Dr. Morgan DiCarlo
After I graduated from Stony Brook University with my BE in Civil Engineering in 2016, I was a research intern with NASA where I contributed to a project about land-atmospheric models and climate science. That summer was my first experience in conducting research and learning to code. From there, I started a masters of biological systems engineering at Virginia Tech. For my research, I worked with the Department of Environmental Quality exploring trends in agricultural water withdrawals, identifying climate and economic factors that predict increased water use. The most memorable course from my time at VT was engineering ethics, an immersive course taught by Dr. Marc Edwards, in the midst of the Flint lead in water crisis. Speakers visited our class and spent time with us, including residents from Flint Michigan, even kids, who talked with us about how their health and lives have been altered because engineers failed to control the corrosion of lead pipes in their community’s water system.
The timing and context my graduate training with one of the biggest failings in recent engineering history has changed me as a researcher and an engineer. Civil Engineers especially have high calling to service, and we must be uncompromising in the quality of work we provide.
Also, my initial graduate training emphasized for me that diverse perspectives are invaluable in engineering and science. It was community advocates, including mothers, people experiencing poverty, and other marginalized groups, who uncovered and fought for solutions in Flint, not your typical scientist or engineer. Without increasing the engagement of many voices in STEM, the US cannot innovate, and we will grow stagnant in our ability to solve existing problems and address future ones.
Diversity of thought is desperately needed in the field of civil engineering and can only be brought forth by better including people who have historically been marginalized in STEM fields. We need to build networks, support, and retrain each other. The energy invested to help someone feel more included and uplift them in your classes, clubs or activities will come back to you tenfold. For example, my commitment to outreach was acknowledged and rewarded when I was selected for National Science Foundation’s Graduate Research Fellowship program. This opportunity to complete a PhD with full funding valued at more than $150,000 changed my life and helped me on my way to earning the first doctoral degree in my family.
I made the important decision to move with this funding award from Virginia Tech to North Carolina State University. This decision was hard, and confusing, but I had to get honest with myself about where I wanted to live for a long-term commitment (4 or more years!), and also realized that I needed change of pace. My most important advice for students considering grad school is that three things that must align for you to have a good experience: funding, mentor, and location.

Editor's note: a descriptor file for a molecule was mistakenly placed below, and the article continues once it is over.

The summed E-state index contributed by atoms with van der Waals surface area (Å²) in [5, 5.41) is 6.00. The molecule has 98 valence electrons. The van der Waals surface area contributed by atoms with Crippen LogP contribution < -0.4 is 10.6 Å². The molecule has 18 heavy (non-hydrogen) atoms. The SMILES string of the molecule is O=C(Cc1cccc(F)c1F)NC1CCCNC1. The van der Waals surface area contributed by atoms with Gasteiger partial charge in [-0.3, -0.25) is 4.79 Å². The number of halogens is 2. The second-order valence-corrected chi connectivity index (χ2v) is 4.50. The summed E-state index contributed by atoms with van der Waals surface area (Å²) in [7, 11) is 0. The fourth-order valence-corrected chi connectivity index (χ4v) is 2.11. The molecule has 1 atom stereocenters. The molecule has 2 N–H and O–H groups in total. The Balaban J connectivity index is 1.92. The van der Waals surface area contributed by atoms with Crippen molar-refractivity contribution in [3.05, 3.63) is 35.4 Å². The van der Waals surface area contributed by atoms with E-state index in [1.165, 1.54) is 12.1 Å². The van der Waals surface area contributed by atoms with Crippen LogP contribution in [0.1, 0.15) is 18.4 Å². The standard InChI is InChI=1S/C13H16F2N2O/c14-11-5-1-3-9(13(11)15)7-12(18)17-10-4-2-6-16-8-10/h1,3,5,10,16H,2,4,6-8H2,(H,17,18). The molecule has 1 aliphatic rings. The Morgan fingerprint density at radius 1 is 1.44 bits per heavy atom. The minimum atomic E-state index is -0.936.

At NC State, I felt that all three areas were finally coming together. While here, I’ve been able to pursue research that involves both human behavior and water systems as a member of the social technical systems analysis lab, bringing me back to the roots of why I decided to become a civil engineer. It is a myth that engineers deal with math, not people- you will write, present, network, and engage with people every day! Even the word civil comes from the Latin word for people (think civilization). Our field is inherently tied with serving and meeting the needs of the public. I love a project that helps me see the human implications of my research. My dissertation has involved building a simulation model of behaviors during hurricane Florence and analyzing trends in people’s water use for a local water utility in North Carolina. Most recently, I surveyed 500 water utilities around the US better understand what community water systems are doing to manage customer complaints. Approximately 60 million Americans don’t trust their tap water, increasing since Flint, and this project allowed me to develop an understanding of how community water systems in the US are responding to issues of customer dissatisfaction. This project was recently selected from an Outstanding Student Presentation Award from the American Geophysical Union, and I’ll be presenting it at the Water Distribution Systems Analysis conference in Spain this summer (2022).
I’m near the end of my PhD journey and I’m so excited for my next step. I was selected as a Voice for the Future of Water from the Consortium of Universities for the Advancement of Hydrologic Science and am invited to speak on water futures at the Frontiers in Hydrology meeting San Juan this summer. I recently passed my PE exam, and have several offers to kick off my career, with my final decision still pending!
To learn more, and to contact Dr. DiCarlo for advice especially about graduate school, please check out her personal website!